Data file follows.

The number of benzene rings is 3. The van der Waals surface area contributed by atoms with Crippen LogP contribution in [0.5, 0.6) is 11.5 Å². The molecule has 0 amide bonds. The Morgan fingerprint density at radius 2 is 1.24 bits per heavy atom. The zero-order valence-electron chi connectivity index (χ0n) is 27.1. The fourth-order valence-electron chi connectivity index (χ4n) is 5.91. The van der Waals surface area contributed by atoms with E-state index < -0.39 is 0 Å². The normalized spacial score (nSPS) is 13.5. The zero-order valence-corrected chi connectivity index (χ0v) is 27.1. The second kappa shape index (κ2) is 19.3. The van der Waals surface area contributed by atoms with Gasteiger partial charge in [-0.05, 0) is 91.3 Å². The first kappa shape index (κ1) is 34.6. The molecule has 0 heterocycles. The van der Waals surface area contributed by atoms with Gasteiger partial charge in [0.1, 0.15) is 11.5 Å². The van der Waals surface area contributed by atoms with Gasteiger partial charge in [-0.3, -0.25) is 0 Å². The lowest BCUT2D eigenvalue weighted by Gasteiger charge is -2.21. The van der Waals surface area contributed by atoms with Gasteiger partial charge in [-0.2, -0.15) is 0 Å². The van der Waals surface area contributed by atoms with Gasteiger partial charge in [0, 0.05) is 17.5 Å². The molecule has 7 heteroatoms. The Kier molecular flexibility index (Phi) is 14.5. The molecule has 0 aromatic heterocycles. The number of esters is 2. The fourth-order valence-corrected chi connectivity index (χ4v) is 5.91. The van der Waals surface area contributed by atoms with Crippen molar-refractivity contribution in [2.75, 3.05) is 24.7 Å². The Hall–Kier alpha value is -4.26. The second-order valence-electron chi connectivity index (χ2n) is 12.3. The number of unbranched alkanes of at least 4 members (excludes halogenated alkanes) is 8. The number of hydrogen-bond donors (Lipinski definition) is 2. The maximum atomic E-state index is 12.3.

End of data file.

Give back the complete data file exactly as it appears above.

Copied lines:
The number of benzene rings is 3. The van der Waals surface area contributed by atoms with Crippen LogP contribution in [0.5, 0.6) is 11.5 Å². The molecule has 0 amide bonds. The Morgan fingerprint density at radius 2 is 1.24 bits per heavy atom. The zero-order valence-electron chi connectivity index (χ0n) is 27.1. The fourth-order valence-electron chi connectivity index (χ4n) is 5.91. The van der Waals surface area contributed by atoms with E-state index < -0.39 is 0 Å². The normalized spacial score (nSPS) is 13.5. The zero-order valence-corrected chi connectivity index (χ0v) is 27.1. The second kappa shape index (κ2) is 19.3. The van der Waals surface area contributed by atoms with Gasteiger partial charge in [-0.05, 0) is 91.3 Å². The first kappa shape index (κ1) is 34.6. The molecule has 0 heterocycles. The van der Waals surface area contributed by atoms with Gasteiger partial charge in [0.1, 0.15) is 11.5 Å². The van der Waals surface area contributed by atoms with Gasteiger partial charge in [-0.3, -0.25) is 0 Å². The lowest BCUT2D eigenvalue weighted by Gasteiger charge is -2.21. The van der Waals surface area contributed by atoms with Gasteiger partial charge in [-0.2, -0.15) is 0 Å². The van der Waals surface area contributed by atoms with Gasteiger partial charge in [0, 0.05) is 17.5 Å². The molecule has 7 heteroatoms. The Kier molecular flexibility index (Phi) is 14.5. The molecule has 0 aromatic heterocycles. The number of esters is 2. The fourth-order valence-corrected chi connectivity index (χ4v) is 5.91. The van der Waals surface area contributed by atoms with Crippen molar-refractivity contribution in [2.75, 3.05) is 24.7 Å². The Hall–Kier alpha value is -4.26. The second-order valence-electron chi connectivity index (χ2n) is 12.3. The number of unbranched alkanes of at least 4 members (excludes halogenated alkanes) is 8. The number of hydrogen-bond donors (Lipinski definition) is 2. The maximum atomic E-state index is 12.3.